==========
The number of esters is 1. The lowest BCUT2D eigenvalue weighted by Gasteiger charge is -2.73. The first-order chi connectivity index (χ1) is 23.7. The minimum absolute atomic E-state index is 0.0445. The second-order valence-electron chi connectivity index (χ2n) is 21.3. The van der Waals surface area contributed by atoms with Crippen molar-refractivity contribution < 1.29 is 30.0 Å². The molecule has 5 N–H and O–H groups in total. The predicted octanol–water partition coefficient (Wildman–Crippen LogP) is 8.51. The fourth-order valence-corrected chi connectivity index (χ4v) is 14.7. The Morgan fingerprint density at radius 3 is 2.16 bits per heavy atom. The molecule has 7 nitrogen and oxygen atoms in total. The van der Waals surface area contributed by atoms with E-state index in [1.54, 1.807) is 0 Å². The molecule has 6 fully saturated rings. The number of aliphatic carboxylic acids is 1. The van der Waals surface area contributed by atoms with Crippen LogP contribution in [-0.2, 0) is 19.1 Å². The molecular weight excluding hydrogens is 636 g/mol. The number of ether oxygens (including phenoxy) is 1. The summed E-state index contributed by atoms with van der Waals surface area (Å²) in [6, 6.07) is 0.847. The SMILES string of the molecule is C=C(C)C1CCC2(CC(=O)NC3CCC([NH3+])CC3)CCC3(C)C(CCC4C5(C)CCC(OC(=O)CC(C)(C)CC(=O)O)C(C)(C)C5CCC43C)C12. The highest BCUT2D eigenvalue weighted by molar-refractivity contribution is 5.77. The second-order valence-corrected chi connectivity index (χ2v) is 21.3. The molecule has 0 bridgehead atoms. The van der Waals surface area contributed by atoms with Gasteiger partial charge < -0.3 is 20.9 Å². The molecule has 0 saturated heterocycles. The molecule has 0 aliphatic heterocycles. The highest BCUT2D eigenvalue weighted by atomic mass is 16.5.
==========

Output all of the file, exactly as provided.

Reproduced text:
The number of esters is 1. The lowest BCUT2D eigenvalue weighted by Gasteiger charge is -2.73. The first-order chi connectivity index (χ1) is 23.7. The minimum absolute atomic E-state index is 0.0445. The second-order valence-electron chi connectivity index (χ2n) is 21.3. The van der Waals surface area contributed by atoms with Crippen molar-refractivity contribution < 1.29 is 30.0 Å². The molecule has 5 N–H and O–H groups in total. The predicted octanol–water partition coefficient (Wildman–Crippen LogP) is 8.51. The fourth-order valence-corrected chi connectivity index (χ4v) is 14.7. The Morgan fingerprint density at radius 3 is 2.16 bits per heavy atom. The molecule has 7 nitrogen and oxygen atoms in total. The van der Waals surface area contributed by atoms with E-state index in [1.54, 1.807) is 0 Å². The molecule has 6 fully saturated rings. The number of aliphatic carboxylic acids is 1. The van der Waals surface area contributed by atoms with Crippen LogP contribution in [-0.2, 0) is 19.1 Å². The molecular weight excluding hydrogens is 636 g/mol. The number of ether oxygens (including phenoxy) is 1. The summed E-state index contributed by atoms with van der Waals surface area (Å²) in [6, 6.07) is 0.847. The SMILES string of the molecule is C=C(C)C1CCC2(CC(=O)NC3CCC([NH3+])CC3)CCC3(C)C(CCC4C5(C)CCC(OC(=O)CC(C)(C)CC(=O)O)C(C)(C)C5CCC43C)C12. The highest BCUT2D eigenvalue weighted by molar-refractivity contribution is 5.77. The second-order valence-corrected chi connectivity index (χ2v) is 21.3. The molecule has 0 bridgehead atoms. The van der Waals surface area contributed by atoms with Gasteiger partial charge < -0.3 is 20.9 Å². The molecule has 0 saturated heterocycles. The molecule has 0 aliphatic heterocycles. The highest BCUT2D eigenvalue weighted by atomic mass is 16.5.